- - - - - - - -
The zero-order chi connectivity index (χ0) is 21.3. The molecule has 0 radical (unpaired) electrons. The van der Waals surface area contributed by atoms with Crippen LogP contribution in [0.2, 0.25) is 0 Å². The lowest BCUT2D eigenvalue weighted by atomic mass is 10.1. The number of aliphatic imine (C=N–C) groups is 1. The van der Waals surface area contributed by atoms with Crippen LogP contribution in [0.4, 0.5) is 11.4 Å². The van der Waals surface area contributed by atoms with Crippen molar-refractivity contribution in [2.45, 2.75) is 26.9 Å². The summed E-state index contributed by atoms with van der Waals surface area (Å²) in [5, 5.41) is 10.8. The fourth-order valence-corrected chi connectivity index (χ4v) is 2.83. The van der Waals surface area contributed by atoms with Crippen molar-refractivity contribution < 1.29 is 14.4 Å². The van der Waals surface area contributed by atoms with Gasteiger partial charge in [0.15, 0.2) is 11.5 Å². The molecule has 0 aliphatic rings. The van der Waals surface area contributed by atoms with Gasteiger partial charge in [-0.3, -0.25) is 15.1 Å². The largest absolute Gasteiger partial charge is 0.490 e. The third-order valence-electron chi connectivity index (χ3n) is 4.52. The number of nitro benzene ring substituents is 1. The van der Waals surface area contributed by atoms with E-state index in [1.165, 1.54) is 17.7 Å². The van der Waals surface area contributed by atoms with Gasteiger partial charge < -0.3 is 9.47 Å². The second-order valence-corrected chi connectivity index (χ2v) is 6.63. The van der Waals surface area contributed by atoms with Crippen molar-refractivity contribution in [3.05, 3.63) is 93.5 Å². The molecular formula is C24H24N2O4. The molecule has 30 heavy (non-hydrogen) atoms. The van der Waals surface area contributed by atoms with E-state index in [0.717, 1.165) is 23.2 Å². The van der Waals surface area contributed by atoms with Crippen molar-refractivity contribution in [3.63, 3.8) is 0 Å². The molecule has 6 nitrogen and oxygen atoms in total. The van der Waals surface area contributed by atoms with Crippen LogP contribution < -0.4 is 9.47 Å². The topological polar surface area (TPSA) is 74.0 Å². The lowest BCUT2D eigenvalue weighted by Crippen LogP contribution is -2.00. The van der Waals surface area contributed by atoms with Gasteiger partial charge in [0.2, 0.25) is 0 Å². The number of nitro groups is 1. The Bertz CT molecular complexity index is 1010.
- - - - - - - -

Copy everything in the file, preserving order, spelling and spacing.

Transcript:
The zero-order chi connectivity index (χ0) is 21.3. The molecule has 0 radical (unpaired) electrons. The van der Waals surface area contributed by atoms with Crippen LogP contribution in [0.2, 0.25) is 0 Å². The lowest BCUT2D eigenvalue weighted by atomic mass is 10.1. The number of aliphatic imine (C=N–C) groups is 1. The van der Waals surface area contributed by atoms with Crippen LogP contribution in [0.4, 0.5) is 11.4 Å². The van der Waals surface area contributed by atoms with Crippen molar-refractivity contribution in [2.45, 2.75) is 26.9 Å². The summed E-state index contributed by atoms with van der Waals surface area (Å²) in [5, 5.41) is 10.8. The fourth-order valence-corrected chi connectivity index (χ4v) is 2.83. The van der Waals surface area contributed by atoms with Crippen molar-refractivity contribution < 1.29 is 14.4 Å². The van der Waals surface area contributed by atoms with Gasteiger partial charge in [0.15, 0.2) is 11.5 Å². The molecule has 0 aliphatic rings. The van der Waals surface area contributed by atoms with Gasteiger partial charge in [-0.3, -0.25) is 15.1 Å². The largest absolute Gasteiger partial charge is 0.490 e. The third-order valence-electron chi connectivity index (χ3n) is 4.52. The number of nitro benzene ring substituents is 1. The van der Waals surface area contributed by atoms with E-state index in [1.165, 1.54) is 17.7 Å². The van der Waals surface area contributed by atoms with Gasteiger partial charge < -0.3 is 9.47 Å². The second-order valence-corrected chi connectivity index (χ2v) is 6.63. The van der Waals surface area contributed by atoms with Crippen molar-refractivity contribution in [3.05, 3.63) is 93.5 Å². The molecular formula is C24H24N2O4. The molecule has 30 heavy (non-hydrogen) atoms. The van der Waals surface area contributed by atoms with E-state index in [0.717, 1.165) is 23.2 Å². The van der Waals surface area contributed by atoms with Crippen molar-refractivity contribution in [3.63, 3.8) is 0 Å². The molecule has 6 nitrogen and oxygen atoms in total. The van der Waals surface area contributed by atoms with Crippen LogP contribution < -0.4 is 9.47 Å². The topological polar surface area (TPSA) is 74.0 Å². The lowest BCUT2D eigenvalue weighted by Crippen LogP contribution is -2.00. The van der Waals surface area contributed by atoms with Gasteiger partial charge in [0.2, 0.25) is 0 Å². The number of nitro groups is 1. The Bertz CT molecular complexity index is 1010.